SAM CAPLAN: It's easy to say, let's redefine how businesses think about their impact. Actually doing it is another story. Corporate leaders can't and shouldn't redefine their businesses impact alone. They need community. They need access to data. They need resources. That's where CECP comes in. 

KARI NIEDFELDT-THOMAS: CECP stands for Chief Executives for Corporate Purpose. We are a trusted advisor to companies on their corporate purpose journeys to build long-term sustainable value and tell their impact stories. We have a large network of over 200 of the world's largest companies that are part of our coalition. And so we're really working with those companies and helping to lay out for them through trainings and convenings that we hold, benchmarking and research that we do, and overall strategy and communications on how they can think about their corporate purpose work differently, how they can lead. 

And we do that around five centers of excellence, which CECP is helping companies in transforming their strategies around. And those are societal community investment, diversity, equity, and inclusion, employee engagement, ESG, sustainable business, and telling the story. 

SAM CAPLAN: A big part of CECP's effort is to gather data about the current corporate purpose landscape. They then help companies understand the trends and forces shaping the CSR and ESG ecosystem. Their reports are some of the most comprehensive and insightful explorations of what it means to fold purpose into a corporate mission.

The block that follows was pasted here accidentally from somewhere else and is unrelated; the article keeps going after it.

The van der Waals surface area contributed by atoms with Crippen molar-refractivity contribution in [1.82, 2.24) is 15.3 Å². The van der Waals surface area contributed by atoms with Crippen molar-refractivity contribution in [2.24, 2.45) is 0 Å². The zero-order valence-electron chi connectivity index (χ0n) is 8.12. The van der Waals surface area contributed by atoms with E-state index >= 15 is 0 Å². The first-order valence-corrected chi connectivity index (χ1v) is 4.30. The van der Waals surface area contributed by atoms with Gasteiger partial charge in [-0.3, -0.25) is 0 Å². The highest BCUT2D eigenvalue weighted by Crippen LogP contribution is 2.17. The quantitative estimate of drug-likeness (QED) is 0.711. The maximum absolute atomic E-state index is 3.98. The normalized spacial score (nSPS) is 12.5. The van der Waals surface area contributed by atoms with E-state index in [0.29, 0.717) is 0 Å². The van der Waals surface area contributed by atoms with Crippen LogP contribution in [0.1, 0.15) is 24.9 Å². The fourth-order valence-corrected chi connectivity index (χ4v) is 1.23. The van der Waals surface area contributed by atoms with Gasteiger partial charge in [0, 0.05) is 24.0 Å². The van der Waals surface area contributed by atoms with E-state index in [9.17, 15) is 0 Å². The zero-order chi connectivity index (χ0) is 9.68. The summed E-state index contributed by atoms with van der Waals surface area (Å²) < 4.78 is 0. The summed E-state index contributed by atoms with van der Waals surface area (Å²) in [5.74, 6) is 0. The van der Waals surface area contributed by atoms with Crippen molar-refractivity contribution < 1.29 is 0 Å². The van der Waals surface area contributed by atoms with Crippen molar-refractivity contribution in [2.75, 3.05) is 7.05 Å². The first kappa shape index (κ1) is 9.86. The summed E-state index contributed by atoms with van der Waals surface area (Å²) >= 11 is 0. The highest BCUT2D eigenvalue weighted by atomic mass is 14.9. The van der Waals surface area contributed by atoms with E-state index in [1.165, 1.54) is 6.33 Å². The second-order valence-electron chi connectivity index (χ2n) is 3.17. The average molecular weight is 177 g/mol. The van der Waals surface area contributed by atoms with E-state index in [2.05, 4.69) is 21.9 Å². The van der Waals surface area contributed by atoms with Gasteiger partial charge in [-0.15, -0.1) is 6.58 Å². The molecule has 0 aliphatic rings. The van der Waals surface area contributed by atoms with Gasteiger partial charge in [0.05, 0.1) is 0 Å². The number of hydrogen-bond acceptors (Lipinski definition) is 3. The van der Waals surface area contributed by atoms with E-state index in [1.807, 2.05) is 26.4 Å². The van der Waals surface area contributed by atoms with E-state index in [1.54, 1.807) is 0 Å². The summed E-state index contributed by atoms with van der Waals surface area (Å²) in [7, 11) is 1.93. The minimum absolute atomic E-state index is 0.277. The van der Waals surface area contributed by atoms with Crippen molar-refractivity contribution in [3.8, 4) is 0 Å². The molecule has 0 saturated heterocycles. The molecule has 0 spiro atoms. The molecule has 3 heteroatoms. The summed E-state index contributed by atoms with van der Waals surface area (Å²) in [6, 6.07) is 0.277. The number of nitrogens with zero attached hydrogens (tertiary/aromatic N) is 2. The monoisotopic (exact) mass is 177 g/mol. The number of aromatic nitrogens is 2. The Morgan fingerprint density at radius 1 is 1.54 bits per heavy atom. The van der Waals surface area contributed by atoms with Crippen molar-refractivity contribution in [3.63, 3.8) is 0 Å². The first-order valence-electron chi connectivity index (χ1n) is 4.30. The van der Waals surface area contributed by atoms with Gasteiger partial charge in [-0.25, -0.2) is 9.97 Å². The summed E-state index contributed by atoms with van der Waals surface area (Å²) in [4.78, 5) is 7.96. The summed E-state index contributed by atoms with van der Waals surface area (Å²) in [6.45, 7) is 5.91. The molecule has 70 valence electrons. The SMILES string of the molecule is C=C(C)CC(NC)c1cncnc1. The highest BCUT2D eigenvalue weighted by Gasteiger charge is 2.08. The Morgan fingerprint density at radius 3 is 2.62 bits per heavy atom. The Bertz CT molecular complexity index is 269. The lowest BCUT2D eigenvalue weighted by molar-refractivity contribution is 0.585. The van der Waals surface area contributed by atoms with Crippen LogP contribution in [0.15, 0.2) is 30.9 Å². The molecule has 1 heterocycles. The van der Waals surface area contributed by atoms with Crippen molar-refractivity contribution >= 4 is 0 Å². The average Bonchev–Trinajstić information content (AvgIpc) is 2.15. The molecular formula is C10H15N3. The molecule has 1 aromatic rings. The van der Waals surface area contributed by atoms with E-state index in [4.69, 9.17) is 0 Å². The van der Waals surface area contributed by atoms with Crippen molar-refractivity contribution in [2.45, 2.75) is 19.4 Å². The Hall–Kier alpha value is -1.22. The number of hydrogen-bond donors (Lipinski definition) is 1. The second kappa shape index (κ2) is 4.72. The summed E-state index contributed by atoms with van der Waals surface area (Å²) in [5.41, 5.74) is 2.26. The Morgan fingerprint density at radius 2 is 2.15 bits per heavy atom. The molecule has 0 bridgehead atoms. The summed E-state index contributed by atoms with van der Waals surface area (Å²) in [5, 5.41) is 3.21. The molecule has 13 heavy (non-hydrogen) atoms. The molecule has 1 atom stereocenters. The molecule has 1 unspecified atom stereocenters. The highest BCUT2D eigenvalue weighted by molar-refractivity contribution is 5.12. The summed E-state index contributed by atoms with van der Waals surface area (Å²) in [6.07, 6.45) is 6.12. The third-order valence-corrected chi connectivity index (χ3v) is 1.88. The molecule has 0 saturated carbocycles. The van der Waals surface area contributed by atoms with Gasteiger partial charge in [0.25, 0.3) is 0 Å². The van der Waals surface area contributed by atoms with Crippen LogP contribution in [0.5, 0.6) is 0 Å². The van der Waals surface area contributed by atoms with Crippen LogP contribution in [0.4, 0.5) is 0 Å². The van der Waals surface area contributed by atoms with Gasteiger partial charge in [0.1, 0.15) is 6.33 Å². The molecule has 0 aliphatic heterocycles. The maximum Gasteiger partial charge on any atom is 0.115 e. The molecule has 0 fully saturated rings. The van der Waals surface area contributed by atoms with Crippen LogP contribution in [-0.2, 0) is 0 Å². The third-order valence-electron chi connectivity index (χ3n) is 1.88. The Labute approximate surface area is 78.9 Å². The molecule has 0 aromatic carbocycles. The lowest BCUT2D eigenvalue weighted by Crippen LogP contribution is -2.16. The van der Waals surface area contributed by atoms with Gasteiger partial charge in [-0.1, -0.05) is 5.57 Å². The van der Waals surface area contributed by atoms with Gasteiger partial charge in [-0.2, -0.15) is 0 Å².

KARI NIEDFELDT-THOMAS: We have three annual reports that we put out every year-- Giving in Numbers, Global Impact at Scale, and Investing in Society. Giving in Numbers is the unrivaled leader in benchmarking on corporate social investments. And we do this in partnership with companies. And we have an over 20-year historical data set. It's the oldest and largest in the world. 

And it was on CECP's original report that we put out. It was focused on corporate community investments. And this would be from the company, from their foundation. It could be noncash, in-kind, pro-bono. And so that work has evolved to also include total social investment, how companies are doing work in supporting society that's beyond just their giving programs. 

Our Global Impact at Scale Report is a publication that we put out in partnership with the CECP Global Exchange-- that is, mission-driven corporate societal engagement organizations that are focused on advancing the corporate sector's work as a force for good around the world. And we have partners in 18 countries and regions. That global exchange body of knowledge that is in that report really helps to bring insights into what's happening locally around the world and how companies are really leading in different ways. 

Investing in Society is our third publication. And that is designed as a report to look at the state of corporate purpose across a range of ESG metrics and how companies are performing and also disclosing their targets.